Intermission

So let me pause for a moment, before I go on with this trip and let you know a little bit about what’s been going on in my head while traveling. I did a six week sojourn once before, in 2016. But the circumstances and motivation for travel were entirely different.

At that time, I needed to get up, get away, change my surroundings. I’d lost my home, my husband and my little family. I had no idea what my life could or should look like anymore. All I knew was that I’d walked through disaster the best I knew how and now I was taking a break. From everything. I went away to see different sights and hear different voices. I really didn’t care to hear my own thoughts (boring) or the friends and family around me who reassured me that I’d recover, move on, have a new life. I didn’t want a new life. I wanted my old life. But it was gone. So, when all else fails – when you don’t know what to do with yourself – it seems good to go do stuff for someone else. I left town, went and volunteered far away, did a little adventuring. I got used to being one person instead of operating as part of a family unit. I heard different discussions and topics (thank goodness). I saw the Brexit vote come down. I weeded and moved sheep and picked fresh strawberries and laid out sheet mulch and watered pigs.

And it was good.

I came back feeling like not everything in the world was about me and my shattered life. There is all kinds of stuff going on out in the world all the time. And if you want to, you can go see what it is. So I did. It was interesting and fun and beautiful and hard work. But most of all, it was different. Whew! I needed that.

Then I came back and started again.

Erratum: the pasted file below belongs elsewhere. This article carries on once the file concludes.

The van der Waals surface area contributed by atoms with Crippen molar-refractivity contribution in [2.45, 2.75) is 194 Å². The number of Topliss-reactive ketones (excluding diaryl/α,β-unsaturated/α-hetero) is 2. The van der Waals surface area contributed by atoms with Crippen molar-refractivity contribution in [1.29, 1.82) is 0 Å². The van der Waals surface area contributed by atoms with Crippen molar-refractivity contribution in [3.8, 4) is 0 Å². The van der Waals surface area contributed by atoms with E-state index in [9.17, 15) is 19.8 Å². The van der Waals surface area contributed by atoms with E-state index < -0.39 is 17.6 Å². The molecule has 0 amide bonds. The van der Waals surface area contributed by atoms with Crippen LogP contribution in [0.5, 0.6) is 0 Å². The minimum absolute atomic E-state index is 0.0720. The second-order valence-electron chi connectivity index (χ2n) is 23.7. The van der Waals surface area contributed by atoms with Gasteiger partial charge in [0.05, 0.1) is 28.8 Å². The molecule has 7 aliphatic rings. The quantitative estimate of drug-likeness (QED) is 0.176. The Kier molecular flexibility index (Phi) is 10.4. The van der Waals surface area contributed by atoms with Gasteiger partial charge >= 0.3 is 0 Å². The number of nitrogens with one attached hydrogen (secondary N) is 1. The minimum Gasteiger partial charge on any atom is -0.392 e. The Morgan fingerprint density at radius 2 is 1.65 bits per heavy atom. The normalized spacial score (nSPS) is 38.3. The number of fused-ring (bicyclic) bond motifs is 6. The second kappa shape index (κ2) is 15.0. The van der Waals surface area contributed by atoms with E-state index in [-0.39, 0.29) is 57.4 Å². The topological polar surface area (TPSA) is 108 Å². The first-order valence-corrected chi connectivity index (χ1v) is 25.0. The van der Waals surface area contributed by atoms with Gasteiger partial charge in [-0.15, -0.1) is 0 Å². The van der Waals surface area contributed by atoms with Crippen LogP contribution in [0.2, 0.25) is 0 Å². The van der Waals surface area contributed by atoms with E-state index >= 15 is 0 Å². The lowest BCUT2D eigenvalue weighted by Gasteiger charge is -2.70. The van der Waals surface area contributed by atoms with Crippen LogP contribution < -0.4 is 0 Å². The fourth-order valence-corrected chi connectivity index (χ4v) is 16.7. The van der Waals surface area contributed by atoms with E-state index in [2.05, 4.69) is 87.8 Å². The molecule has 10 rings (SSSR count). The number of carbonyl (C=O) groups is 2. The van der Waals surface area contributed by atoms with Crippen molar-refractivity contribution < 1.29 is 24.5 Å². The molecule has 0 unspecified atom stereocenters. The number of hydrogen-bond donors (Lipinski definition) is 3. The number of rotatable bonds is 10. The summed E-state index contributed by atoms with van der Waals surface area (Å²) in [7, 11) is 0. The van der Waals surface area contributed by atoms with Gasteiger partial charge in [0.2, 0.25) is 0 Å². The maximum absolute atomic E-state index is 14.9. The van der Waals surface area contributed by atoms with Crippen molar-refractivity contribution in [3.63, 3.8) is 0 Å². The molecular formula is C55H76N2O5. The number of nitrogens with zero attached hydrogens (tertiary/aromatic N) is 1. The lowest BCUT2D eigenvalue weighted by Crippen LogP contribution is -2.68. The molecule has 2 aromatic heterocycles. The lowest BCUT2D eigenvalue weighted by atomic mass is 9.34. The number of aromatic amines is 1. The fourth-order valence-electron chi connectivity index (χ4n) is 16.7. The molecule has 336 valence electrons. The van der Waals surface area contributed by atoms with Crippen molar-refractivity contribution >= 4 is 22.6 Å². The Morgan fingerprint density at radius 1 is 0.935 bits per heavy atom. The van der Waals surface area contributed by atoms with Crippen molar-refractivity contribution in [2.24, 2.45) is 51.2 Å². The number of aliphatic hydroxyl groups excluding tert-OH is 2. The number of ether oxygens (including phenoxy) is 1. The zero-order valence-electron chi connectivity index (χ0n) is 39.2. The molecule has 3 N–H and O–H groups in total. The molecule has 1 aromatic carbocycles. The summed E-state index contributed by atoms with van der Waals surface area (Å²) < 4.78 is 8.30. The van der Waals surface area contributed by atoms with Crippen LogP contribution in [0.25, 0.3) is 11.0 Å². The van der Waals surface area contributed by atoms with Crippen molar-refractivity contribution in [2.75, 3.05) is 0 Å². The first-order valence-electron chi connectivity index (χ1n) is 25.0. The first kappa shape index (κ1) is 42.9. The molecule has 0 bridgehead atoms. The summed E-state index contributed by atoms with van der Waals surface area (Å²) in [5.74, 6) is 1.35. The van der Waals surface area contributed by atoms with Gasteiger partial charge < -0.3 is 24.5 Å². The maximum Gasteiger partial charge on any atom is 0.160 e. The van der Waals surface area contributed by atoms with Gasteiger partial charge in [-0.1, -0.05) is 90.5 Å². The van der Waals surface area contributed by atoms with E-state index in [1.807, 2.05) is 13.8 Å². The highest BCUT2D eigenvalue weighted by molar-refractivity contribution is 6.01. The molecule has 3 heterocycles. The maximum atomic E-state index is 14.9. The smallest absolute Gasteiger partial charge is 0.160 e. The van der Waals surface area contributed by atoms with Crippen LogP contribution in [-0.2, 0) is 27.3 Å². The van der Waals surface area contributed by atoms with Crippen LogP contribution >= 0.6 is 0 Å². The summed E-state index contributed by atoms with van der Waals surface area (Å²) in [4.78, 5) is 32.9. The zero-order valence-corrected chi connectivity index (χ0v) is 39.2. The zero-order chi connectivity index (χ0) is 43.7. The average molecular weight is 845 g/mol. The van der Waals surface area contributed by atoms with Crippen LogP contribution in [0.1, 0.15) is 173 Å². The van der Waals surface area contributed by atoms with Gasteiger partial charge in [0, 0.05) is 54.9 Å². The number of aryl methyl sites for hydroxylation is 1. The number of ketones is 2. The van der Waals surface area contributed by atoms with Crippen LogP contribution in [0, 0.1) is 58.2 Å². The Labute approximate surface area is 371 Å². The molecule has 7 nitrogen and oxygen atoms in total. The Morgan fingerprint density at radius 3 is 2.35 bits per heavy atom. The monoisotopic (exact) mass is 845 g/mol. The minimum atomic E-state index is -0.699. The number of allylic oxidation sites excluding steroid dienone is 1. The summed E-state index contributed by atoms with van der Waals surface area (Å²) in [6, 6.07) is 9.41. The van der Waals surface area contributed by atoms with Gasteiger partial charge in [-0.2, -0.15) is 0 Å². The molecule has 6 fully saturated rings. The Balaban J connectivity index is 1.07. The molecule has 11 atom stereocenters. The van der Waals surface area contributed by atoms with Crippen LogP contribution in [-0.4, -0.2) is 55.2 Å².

This time, I’m gone for the same amount of time. However, my frame of reference is not what it once was. Instead of homeless, I have a home. Instead of a shattered family, I’ve realized my family is all there, just rearranged a bit. It was rearranging itself anyway, with my kids becoming independent adults. And my nuclear family switched back from me and them and their father to me and my parents and my siblings and then all of our collective kids. Same family, different arrangement, different arrangements of care and cooperation. Husband gone, yes. Still a tough one, that. I met someone the other day who said to me “Just 3 years ago? Ooooh, that’s not very long.” Somehow to me, I thought I’d be healed and on my way to a new partnership after a year, certainly two. Instead, I’ve walked deeper and deeper into being alone. Just an individual, with an individual’s life.

In 2016, I didn’t know what to do with myself. I didn’t even want to do anything with myself. For years I’d been working toward a vision of having my own place (uh, with husband) out in the landscape where I could live simply, do creative work, bring family and friends out to enjoy and renew themselves, have a few animals, and generally enjoy the beautiful place that is northern New Mexico. I was right there. For a brief moment, right there.  But when you get within reach of your dream and it gets washed away by a flood – all at once and decisively – the questions stay and stay. Rebuild or abandon the site? Work toward the same dream or give it up and find a new one? Were you deluded? Or just unlucky? And of course, the killer: What next? In 2016, I had no idea. But now, I have at least a glimpse.

I don’t have it all figured out. But I’ve got some clues. What’s next includes the following:

  • a great home where I’m comfortable, get to share important time with my parents, get to enjoy the camaraderie of neighbors who want to know and support each other, where I feel safe all the time, where I can walk in the open landscape with my dog and breathe in the sky, the trees, the clear air and the mountains beyond us.
  • the beginnings of work that just might fit me (for once) – whether in one form or another, a single undertaking or many. I have enough experience, skills, ability and trust in myself to know that I can do anything. Anything.
  • an understanding that endlessly trying to plan for the future and helplessly ruminating over the past prevent me from experiencing the only thing actually happening, ever – the present.

So with that framework, instead of the one in which I was gripped in 2016, I continued (and continue – now writing a week further along than my posts relate) with my trip.

Cheers!

3 comments

  1. I love this, Suz. Recovery happens in many ways and it takes many forms. The path you chose is perfect for you, and the change, so unwelcome at the time, has allowed other doors to open wide for you. Truly, your are a wise and fortunate woman!

    Like

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